Domestic abuse, also known as domestic violence, can happen to anyone. Domestic violence can take many forms including emotional, verbal or physical abuse. An abusive relationship can have a huge impact on your life and may affect your self-esteem, cause depression or anxiety, and trigger feelings of guilt, stress or fear. Although it can be tough to admit that you are in an abusive situation, even to yourself, it’s important to recognize it and get help (if you are in immediate danger, call 911). Domestic abuse often becomes worse over time. A qualified mental health professional can help victims of domestic violence to make a plan to safely end the relationship and recover from the trauma they have experienced.
Local Experts in Domestic Abuse
I have completed internships with the Domestic Violence Resource Center & Portland Women's Crisis Line. I provided individual counseling and art therapy-based groups to those seeking assistance at the Gateway Center for Domestic Violence Services through the City of Portland. I have provided talks and have led a number of workshops regarding the topic to local community & govenmental agencies.
For the past 5 years, I have worked with domestic violence (DV) survivors and completed trainings focused on the effects of DV, prevention and treatments. I have supported survivors as a hotline operator providing safety planning and crisis management and currently provide individual and group counseling to survivors. I help my clients overcome their daily struggles and the effects of abuse.
I began working in domestic violence in 1985 with shelter and crisis experience as well as groups for empowerment. Safety planning, exit strategies, and building an understanding of power and control issues is provided as we walk together towards a life of peace.
I have worked at the Gateway Center for Domestic Violence as a therapist for over two years now. This experience has allowed me to develop the unique ability to be sensitive to the unique needs of survivors of intimate partner violence, something that I am very passionate about. I enjoy helping survivors find their inner strength, and to become empowered to make new choices.
I have worked in the field of domestic violence and understand the system. I have counseled those who have sought help.
Domestic abuse is confusing and isolating. Whether you are currently in an abusive relationship or you have gotten out of one, I am here to offer a safe environment in which you can heal and grow.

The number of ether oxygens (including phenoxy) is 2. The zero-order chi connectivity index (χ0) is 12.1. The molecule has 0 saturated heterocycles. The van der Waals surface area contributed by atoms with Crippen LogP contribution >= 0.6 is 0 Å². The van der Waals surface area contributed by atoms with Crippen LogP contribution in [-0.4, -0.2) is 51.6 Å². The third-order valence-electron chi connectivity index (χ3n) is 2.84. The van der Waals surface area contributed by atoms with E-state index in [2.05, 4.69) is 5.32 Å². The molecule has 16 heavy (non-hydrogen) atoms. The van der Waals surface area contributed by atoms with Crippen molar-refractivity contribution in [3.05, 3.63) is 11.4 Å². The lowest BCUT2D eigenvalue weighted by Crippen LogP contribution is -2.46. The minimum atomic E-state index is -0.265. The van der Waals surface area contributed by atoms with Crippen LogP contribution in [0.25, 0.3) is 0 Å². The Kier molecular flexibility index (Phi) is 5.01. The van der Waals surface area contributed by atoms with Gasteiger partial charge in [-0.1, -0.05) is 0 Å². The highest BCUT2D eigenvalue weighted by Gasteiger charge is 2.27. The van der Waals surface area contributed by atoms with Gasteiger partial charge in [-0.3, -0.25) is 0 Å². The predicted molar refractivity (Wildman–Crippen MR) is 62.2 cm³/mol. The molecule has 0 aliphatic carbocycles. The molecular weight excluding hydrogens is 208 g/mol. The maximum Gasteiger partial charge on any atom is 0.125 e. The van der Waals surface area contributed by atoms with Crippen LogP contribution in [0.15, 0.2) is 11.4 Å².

I spent a number of years volunteering and working with SafePlace, an organization that provides advocacy and services to survivors of domestic violence and sexual assault. I love working with survivors no matter what their relationship status is. It is important to me that people know that you don\'t need to be out of an abusive relationship to reach out for support.
Recovering from DV often involves rebuilding self-esteem, reforging identity, developing positive coping skills, and mastering the ability to set healthy boundaries in your life. As a survivor of DV, you may also need help creating a safety plan, practicing how to leave an abuser, or learning how to heal from the judicial system.
For people who have experienced or are currently experiencing emotional or physical violence in relationships, I provide a safe and comforting place to find support and growth. I do not judge, direct or shame my clients, this space is for you to decide what you would like out of the therapeutic relationship.
I worked for five years with victims of domestic violence. I have experience working in a shelter for women and children fleeing DV, as well as court advocacy and crisis care immediately following the arrest of a DV abuser.
I have been trained to assist survivors of domestic violence. I also have experience in this field.
I have an extensive background in domestic violence advocacy and have worked as a counselor in a domestic violence shelter setting. I have a knowledge base and aptitude for using a variety of techniques to help domestic violence survivors heal from the after-effects of trauma.
Domestic violence (DV) is a pattern of abuse from one partner to another and it does not recognize race gender or social status. It happens among heterosexuals same-sex partners. While women are commonly victimized, men are also abused. DV includes name calling, pushing or threatening. You're not alone together we can work this out.